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Attorney-Client Privilege: A Two Way Street

Bringing welcome clarity for regulated entities, especially those that rely heavily on in-house legal teams whose members interact on a day-to-day basis with business decision makers, the Pennsylvania Supreme Court this week reversed the Superior Court’s narrow “client to lawyer” limitation on the attorney-client privilege and held that the privilege operates “in a two-way fashion to protect confidential client-to-attorney or attorney-to-client communications made for the purpose of obtaining or providing professional legal advice.” Gillard v. AIG Insurance Co., _A.3d ___(Pa. 2011) (10 EAP 2010; filed February 23, 2011) (Saylor, J.).

Gillard involved a bad faith suit arising out of defendant insurance companies’ handling of an uninsured motorist claim. The plaintiff sought production of “all documents from the file” of the law firm representing the insurers in the action that gave rise to the bad faith claim. The insurers redacted some documents and withheld others, asserting attorney-client privilege. The trial judge ruled that the privilege did not apply to any documents that were communications from attorney to client, and the Superior Court affirmed.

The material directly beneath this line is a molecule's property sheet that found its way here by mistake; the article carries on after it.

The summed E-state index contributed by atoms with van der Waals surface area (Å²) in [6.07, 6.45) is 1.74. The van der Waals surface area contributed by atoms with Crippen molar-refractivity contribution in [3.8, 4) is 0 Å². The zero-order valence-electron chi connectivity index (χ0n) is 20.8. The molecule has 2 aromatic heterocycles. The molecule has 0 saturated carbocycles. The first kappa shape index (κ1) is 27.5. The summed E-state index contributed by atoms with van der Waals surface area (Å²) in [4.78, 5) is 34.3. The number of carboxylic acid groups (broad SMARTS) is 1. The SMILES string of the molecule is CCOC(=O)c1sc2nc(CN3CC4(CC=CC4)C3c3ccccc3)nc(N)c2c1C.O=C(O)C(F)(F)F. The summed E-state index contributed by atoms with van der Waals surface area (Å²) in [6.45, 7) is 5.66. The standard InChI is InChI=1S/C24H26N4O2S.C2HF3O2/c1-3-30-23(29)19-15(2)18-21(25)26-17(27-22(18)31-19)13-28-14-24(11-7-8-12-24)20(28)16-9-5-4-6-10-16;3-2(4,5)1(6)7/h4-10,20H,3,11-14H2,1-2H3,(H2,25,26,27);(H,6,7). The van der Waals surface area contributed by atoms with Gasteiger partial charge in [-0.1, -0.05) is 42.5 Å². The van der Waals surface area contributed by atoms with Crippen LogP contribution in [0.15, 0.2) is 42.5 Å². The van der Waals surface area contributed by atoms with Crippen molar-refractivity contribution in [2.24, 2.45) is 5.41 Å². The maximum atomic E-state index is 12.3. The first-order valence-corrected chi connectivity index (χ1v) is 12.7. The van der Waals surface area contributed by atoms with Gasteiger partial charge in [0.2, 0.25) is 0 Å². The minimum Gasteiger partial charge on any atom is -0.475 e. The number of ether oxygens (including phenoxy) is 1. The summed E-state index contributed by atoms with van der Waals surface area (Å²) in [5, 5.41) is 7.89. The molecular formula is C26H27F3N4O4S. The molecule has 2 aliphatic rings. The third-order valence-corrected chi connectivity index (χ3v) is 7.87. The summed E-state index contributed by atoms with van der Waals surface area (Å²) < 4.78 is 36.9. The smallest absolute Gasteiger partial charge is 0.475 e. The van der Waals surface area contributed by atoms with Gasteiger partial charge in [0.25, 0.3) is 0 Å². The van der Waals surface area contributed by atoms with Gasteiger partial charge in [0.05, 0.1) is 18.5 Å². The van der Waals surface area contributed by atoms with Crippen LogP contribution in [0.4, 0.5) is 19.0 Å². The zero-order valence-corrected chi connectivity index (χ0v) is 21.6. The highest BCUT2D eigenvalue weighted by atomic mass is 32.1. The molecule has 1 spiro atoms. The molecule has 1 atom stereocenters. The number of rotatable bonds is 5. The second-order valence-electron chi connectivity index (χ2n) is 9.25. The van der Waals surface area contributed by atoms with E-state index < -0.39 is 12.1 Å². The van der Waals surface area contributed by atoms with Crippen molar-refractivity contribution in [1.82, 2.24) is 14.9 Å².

Under the lower courts’ narrow “client only” approach, legal advice and proactive observations made by in-house lawyers, which often could reveal privileged facts and observations about the client and its business, were left unprotected. Recognizing the “difficulty of unraveling attorney advice from client input,” a task necessitated by the Superior Court’s narrow view of the privilege, Justice Saylor’s 5-justice majority opinion emphasizes the imprudence of adopting a general rule that would require disclosure of “communications which likely would not exist (at least in their present form) but for the participants’ understanding that the interchange was to remain private.” Justices Eakin and McCaffery filed separate dissenting opinions.

A link to the Supreme Court’s opinions can be found here.

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